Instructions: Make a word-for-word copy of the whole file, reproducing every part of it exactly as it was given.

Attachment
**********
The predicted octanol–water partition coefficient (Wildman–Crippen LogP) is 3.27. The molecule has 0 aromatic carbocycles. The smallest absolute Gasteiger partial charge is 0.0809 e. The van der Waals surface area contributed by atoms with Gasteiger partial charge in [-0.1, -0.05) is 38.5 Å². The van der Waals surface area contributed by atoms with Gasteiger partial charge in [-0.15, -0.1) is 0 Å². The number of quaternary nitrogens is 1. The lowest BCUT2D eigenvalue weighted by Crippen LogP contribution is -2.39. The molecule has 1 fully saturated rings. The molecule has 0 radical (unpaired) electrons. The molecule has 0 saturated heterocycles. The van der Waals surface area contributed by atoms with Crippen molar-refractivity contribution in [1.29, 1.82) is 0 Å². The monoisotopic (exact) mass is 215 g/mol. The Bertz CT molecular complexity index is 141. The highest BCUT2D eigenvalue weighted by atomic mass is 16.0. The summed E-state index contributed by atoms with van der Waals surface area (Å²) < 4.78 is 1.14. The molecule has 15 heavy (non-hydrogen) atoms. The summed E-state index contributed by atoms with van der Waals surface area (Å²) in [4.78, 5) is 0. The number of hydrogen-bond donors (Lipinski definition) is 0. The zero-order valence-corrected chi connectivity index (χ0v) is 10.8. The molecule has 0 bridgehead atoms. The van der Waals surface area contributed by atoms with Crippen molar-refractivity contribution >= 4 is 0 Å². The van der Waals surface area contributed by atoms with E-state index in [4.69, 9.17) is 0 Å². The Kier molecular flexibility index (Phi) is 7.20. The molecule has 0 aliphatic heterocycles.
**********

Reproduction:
The predicted octanol–water partition coefficient (Wildman–Crippen LogP) is 3.27. The molecule has 0 aromatic carbocycles. The smallest absolute Gasteiger partial charge is 0.0809 e. The van der Waals surface area contributed by atoms with Gasteiger partial charge in [-0.1, -0.05) is 38.5 Å². The van der Waals surface area contributed by atoms with Gasteiger partial charge in [-0.15, -0.1) is 0 Å². The number of quaternary nitrogens is 1. The lowest BCUT2D eigenvalue weighted by Crippen LogP contribution is -2.39. The molecule has 1 fully saturated rings. The molecule has 0 radical (unpaired) electrons. The molecule has 0 saturated heterocycles. The van der Waals surface area contributed by atoms with Crippen molar-refractivity contribution in [1.29, 1.82) is 0 Å². The monoisotopic (exact) mass is 215 g/mol. The Bertz CT molecular complexity index is 141. The highest BCUT2D eigenvalue weighted by atomic mass is 16.0. The summed E-state index contributed by atoms with van der Waals surface area (Å²) < 4.78 is 1.14. The molecule has 15 heavy (non-hydrogen) atoms. The summed E-state index contributed by atoms with van der Waals surface area (Å²) in [4.78, 5) is 0. The number of hydrogen-bond donors (Lipinski definition) is 0. The zero-order valence-corrected chi connectivity index (χ0v) is 10.8. The molecule has 0 bridgehead atoms. The van der Waals surface area contributed by atoms with Crippen molar-refractivity contribution >= 4 is 0 Å². The van der Waals surface area contributed by atoms with E-state index in [4.69, 9.17) is 0 Å². The Kier molecular flexibility index (Phi) is 7.20. The molecule has 0 aliphatic heterocycles.